So you used to own a motorcycle and you want one again. Or you’ve always wanted one. But there was something in the way: a woman who told you she’s not going to spoon-feed you after the accident or the rationalization that you have a good car and don’t need a bike that’s going to gather dust five months a year.
Let me state my case.
The wind: The Jeep lets you strip off the top and doors to replicate the wind-blown experience of riding a bike. Even better, you don’t have to invest a week or two’s paycheck in a helmet, full leathers, gloves and ass-kicking boots to drive the Jeep. You can wear normal clothes instead. And if a sudden thunderstorm erupts, you’ll get just as wet as a Harley rider. Yet like a bike, everything is water-resistant, so don’t worry about water pooling on the floor. Just throw on your rain jacket and keep on going.
The speed: This Jeep, with a 3.8-Liter, 202-hp V6, cruises pleasantly enough on mellow roads with the top and windows pulled off. Up and over 65 mph the ride becomes more like driving through a maelstrom. The same could be said about most motorcycles. Wind up the bike to over 70 mph and the ride gets intense. (Note: I have found that big touring bikes or sport bikes can handle anything under 90 with ease.)
The feel: The Wrangler’s stiff chassis and frame make for a stiff ride—the kind you experience riding down the street on a bike where every crack, seam and pothole is felt in your spine. You don’t so much as roll down the road in a Jeep, you bounce. And believe me, it can be fun.
Why a Jeep is better than a motorcycle
Now that I’ve explained how a stunted motorcycle buyer can sort of replicate the key benefits to riding in a Wrangler, it’s time to spell out how the Jeep beats a motorcycle.
More people: Unlike a motorcycle, the Unlimited lets you bring four friends with you. They all can wear their own clothes and none of your guy friends have to ride bitch, seated behind you, holding your waist. This presents a downside to the Jeep though, as none of your girlfriends get to ride bitch either.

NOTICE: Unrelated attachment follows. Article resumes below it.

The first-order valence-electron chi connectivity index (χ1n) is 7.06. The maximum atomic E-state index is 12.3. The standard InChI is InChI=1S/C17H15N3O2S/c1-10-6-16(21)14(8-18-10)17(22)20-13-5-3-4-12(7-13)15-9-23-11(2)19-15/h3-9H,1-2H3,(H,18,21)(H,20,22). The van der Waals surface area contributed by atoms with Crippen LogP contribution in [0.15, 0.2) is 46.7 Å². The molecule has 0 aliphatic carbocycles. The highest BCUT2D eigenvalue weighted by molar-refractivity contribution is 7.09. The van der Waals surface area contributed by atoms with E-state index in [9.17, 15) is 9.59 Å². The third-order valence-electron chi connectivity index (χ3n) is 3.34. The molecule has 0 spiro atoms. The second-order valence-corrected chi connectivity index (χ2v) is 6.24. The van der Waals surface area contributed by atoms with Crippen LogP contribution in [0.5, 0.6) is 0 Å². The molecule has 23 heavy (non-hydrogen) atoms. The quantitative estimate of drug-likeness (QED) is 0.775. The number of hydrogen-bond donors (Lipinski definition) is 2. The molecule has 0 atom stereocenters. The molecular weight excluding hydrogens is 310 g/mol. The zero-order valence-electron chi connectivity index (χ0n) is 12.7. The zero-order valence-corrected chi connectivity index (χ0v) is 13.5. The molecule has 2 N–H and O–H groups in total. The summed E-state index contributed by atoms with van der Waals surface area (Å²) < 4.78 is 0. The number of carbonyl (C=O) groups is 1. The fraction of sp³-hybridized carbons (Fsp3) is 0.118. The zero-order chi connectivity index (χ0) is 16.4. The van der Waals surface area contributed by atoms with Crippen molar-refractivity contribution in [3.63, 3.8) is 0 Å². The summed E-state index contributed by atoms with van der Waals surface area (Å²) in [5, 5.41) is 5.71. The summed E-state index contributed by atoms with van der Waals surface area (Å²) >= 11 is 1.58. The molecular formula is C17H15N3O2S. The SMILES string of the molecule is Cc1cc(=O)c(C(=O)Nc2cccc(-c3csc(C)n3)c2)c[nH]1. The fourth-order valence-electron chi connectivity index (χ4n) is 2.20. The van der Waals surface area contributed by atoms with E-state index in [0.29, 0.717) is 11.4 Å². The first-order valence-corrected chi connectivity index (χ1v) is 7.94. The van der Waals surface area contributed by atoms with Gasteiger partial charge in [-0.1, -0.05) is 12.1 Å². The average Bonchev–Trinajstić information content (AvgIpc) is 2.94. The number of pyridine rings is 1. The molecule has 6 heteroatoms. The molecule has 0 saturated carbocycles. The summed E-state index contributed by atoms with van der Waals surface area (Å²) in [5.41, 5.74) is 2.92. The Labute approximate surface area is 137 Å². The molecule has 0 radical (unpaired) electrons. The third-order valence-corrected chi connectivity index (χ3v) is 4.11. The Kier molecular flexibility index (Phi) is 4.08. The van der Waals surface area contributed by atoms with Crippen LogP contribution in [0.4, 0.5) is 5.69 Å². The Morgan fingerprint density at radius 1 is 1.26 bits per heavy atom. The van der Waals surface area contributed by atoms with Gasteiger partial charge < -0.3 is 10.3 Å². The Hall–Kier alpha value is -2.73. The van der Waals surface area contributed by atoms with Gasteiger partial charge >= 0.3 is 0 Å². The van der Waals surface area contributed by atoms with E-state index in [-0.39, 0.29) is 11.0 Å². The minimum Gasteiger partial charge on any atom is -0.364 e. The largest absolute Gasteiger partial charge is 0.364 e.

More attractive to women: You can fit a baby seat in the back. This is good for attracting nannies, or in the event you find yourself hitched and making babies, it means you don’t have to sell the Jeep once the little screamers start popping out, a common lament among former motorcycle owners who lost their rigs to minivans.
More sound: The Jeep has an optional booming 368-watt seven speaker Infinity sound system with a massive sub-woofer in the back that will shake the front seats. No motorcycle set-up comes close; the Jeep’s sub-woofer ends the conversation.
More room: When it comes to taking a road trip or hauling stuff, the Jeep can stow mountains of gear securely. On a bike, you’re limited to a complex mix of bags, cases and straps that can leave your bike looking like a Thai rickshaw hauling a washing machine and live chickens.
More room for error: In stop-n-go traffic, the crew in the Jeep is just enjoying a day in the sun while the motorcyclist is trying to prevent a 550-pound monster of scalding hot metal from falling over; good luck trying to get that thing off the ground if it does fall over.
More places to go: The Wrangler Unlimited can go almost anywhere thanks to its 4WD system with front and rear locking differentials, heavy-duty axles and gnarly BF Goodrich all-terrain tires, even places where all but the nimblest dirt bikes dare to venture: desert sand, mountain fire-road, through a foot of fresh powder and deep gravel. Try that on a bike with someone riding bitch and hauling a week’s worth of vacation clothes and gear.
More practical: The Jeep has a roof and heat, which means you can drive it all winter long. And the Wrangler has air conditioning. A/C is nice. Ask anyone who has a convertible in Florida or Atlanta.
The verdict is…
This isn’t to say that there’s a downside to a Jeep. At $32,745 for the base-model, four-door Unlimited, you could outfit you and a friend on new Ducatis for the same chunk of change. You and three of your friends could all get bikes if you’re buying Hondas or Yamahas, but this conversation was never about costs. It’s about coming as close as possible to experiencing the flat-out fun of a motorcycle on four wheels. The Jeep Wrangler delivers.
(Grant Davis used to own and ride a BMW motorcycle, but life put an end to that. He currently reviews the world’s fastest and most expensive cars—and motorcycles when he can sneak them in.)